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Beyond Fear. Rapid Spatial Orienting Toward Positive Emotional Stimuli

Published in Psychological Science. 2008, vol. 19, no. 4, p. 362-370
Abstract There is much empirical evidence for modulation of attention by negative—particularly fear-relevant—emotional stimuli. This modulation is often explained in terms of a fear module. Appraisal theories of emotion posit a more general mechanism, predicting attention capture by stimuli that are relevant for the needs and goals of the organism, regardless of valence. To examine the brain-activation patterns underlying attentional modulation, we recorded event-related potentials from 20 subjects performing a dot-probe task in which the cues were fear-inducing and nurturance-inducing stimuli (i.e., anger faces and baby faces). Highly similar validity odulation was found for the P1 time-locked to target onset, indicating early attentional capture by both positive and negative emotional stimuli. Topographic segmentation analysis and source localization indicate that the same amplification process is involved whether attention orienting is triggered by negative, fear-relevant stimuli or positive, nurturance-relevant stimuli. These results confirm that biological relevance, and not exclusively fear, produces an automatic spatial orienting toward the location of a stimulus.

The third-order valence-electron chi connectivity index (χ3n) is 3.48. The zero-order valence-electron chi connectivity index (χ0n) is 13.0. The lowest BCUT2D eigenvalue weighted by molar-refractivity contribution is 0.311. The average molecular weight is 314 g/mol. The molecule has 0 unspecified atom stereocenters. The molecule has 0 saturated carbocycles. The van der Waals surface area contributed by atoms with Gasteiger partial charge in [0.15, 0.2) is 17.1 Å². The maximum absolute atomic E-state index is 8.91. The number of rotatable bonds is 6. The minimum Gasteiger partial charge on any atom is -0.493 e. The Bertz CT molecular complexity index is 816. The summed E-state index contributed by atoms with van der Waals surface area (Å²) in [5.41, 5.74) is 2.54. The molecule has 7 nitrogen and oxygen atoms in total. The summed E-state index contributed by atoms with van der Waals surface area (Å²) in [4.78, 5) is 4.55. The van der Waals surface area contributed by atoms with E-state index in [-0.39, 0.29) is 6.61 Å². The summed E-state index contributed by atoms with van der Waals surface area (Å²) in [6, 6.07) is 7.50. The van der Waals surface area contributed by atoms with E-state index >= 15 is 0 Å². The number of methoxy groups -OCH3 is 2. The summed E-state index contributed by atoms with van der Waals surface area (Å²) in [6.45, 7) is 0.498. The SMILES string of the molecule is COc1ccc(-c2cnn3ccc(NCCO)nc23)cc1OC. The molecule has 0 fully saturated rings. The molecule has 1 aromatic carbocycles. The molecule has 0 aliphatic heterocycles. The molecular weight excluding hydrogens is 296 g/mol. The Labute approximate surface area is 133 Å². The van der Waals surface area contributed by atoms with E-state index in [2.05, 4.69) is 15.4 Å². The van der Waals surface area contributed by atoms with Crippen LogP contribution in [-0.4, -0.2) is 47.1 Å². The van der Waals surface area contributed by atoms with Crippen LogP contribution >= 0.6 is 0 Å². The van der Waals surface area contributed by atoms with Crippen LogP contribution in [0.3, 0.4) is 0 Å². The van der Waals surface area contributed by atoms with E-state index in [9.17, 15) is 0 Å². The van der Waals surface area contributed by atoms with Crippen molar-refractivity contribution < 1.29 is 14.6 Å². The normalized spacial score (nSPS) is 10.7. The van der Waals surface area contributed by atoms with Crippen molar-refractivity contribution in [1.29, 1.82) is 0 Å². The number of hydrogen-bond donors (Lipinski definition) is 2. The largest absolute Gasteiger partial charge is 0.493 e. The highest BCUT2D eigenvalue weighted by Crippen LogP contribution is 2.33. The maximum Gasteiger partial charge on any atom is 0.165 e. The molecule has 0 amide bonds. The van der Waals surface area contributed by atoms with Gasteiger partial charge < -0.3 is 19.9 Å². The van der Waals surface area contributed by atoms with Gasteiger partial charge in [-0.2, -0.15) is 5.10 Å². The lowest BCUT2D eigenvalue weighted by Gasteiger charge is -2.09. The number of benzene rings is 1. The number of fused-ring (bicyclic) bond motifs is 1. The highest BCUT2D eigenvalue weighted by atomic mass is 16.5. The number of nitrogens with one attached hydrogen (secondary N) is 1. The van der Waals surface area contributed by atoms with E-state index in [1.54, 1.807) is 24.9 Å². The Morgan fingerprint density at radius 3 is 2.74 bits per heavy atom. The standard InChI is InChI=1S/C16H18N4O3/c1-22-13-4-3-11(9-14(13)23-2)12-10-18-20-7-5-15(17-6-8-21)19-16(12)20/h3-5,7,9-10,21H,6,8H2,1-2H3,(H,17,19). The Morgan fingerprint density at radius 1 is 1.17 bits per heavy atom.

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Research group Affective sciences
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BROSCH, Tobias et al. Beyond Fear. Rapid Spatial Orienting Toward Positive Emotional Stimuli. In: Psychological Science, 2008, vol. 19, n° 4, p. 362-370. https://archive-ouverte.unige.ch/unige:88834

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Deposited on : 2016-11-11

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